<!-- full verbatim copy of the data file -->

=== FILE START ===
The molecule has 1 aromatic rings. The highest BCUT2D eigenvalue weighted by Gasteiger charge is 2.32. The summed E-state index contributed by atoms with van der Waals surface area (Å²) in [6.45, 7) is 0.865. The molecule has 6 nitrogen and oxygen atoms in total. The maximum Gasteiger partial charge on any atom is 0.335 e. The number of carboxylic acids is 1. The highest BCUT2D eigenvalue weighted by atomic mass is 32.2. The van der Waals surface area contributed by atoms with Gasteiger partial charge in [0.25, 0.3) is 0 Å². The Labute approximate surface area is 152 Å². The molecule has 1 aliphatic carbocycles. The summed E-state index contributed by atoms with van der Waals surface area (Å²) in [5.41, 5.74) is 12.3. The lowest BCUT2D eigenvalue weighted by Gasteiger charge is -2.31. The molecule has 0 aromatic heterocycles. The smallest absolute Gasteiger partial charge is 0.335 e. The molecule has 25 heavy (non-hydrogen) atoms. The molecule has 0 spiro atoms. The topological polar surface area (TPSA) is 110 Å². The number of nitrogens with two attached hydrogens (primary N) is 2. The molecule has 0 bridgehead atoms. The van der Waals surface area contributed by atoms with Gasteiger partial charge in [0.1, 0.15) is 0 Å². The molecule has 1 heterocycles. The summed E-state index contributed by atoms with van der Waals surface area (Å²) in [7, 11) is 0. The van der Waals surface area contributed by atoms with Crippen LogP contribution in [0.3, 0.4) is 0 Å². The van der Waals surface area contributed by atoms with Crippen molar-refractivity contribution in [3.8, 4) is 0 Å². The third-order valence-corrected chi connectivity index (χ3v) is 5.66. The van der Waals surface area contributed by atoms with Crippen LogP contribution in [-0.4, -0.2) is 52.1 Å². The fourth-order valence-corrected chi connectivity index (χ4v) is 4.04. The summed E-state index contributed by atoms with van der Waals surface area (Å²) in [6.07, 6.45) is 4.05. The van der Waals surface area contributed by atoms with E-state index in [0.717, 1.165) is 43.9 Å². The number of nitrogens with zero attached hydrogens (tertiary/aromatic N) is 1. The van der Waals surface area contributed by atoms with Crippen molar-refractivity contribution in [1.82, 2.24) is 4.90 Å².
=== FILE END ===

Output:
The molecule has 1 aromatic rings. The highest BCUT2D eigenvalue weighted by Gasteiger charge is 2.32. The summed E-state index contributed by atoms with van der Waals surface area (Å²) in [6.45, 7) is 0.865. The molecule has 6 nitrogen and oxygen atoms in total. The maximum Gasteiger partial charge on any atom is 0.335 e. The number of carboxylic acids is 1. The highest BCUT2D eigenvalue weighted by atomic mass is 32.2. The van der Waals surface area contributed by atoms with Gasteiger partial charge in [0.25, 0.3) is 0 Å². The Labute approximate surface area is 152 Å². The molecule has 1 aliphatic carbocycles. The summed E-state index contributed by atoms with van der Waals surface area (Å²) in [5.41, 5.74) is 12.3. The lowest BCUT2D eigenvalue weighted by Gasteiger charge is -2.31. The molecule has 0 aromatic heterocycles. The smallest absolute Gasteiger partial charge is 0.335 e. The molecule has 25 heavy (non-hydrogen) atoms. The molecule has 0 spiro atoms. The topological polar surface area (TPSA) is 110 Å². The number of nitrogens with two attached hydrogens (primary N) is 2. The molecule has 0 bridgehead atoms. The van der Waals surface area contributed by atoms with Gasteiger partial charge in [0.1, 0.15) is 0 Å². The molecule has 1 heterocycles. The summed E-state index contributed by atoms with van der Waals surface area (Å²) in [7, 11) is 0. The van der Waals surface area contributed by atoms with Crippen LogP contribution in [0.3, 0.4) is 0 Å². The van der Waals surface area contributed by atoms with Crippen molar-refractivity contribution in [3.8, 4) is 0 Å². The third-order valence-corrected chi connectivity index (χ3v) is 5.66. The van der Waals surface area contributed by atoms with Crippen LogP contribution in [-0.4, -0.2) is 52.1 Å². The fourth-order valence-corrected chi connectivity index (χ4v) is 4.04. The summed E-state index contributed by atoms with van der Waals surface area (Å²) in [6.07, 6.45) is 4.05. The van der Waals surface area contributed by atoms with E-state index in [0.717, 1.165) is 43.9 Å². The number of nitrogens with zero attached hydrogens (tertiary/aromatic N) is 1. The van der Waals surface area contributed by atoms with Crippen molar-refractivity contribution in [1.82, 2.24) is 4.90 Å².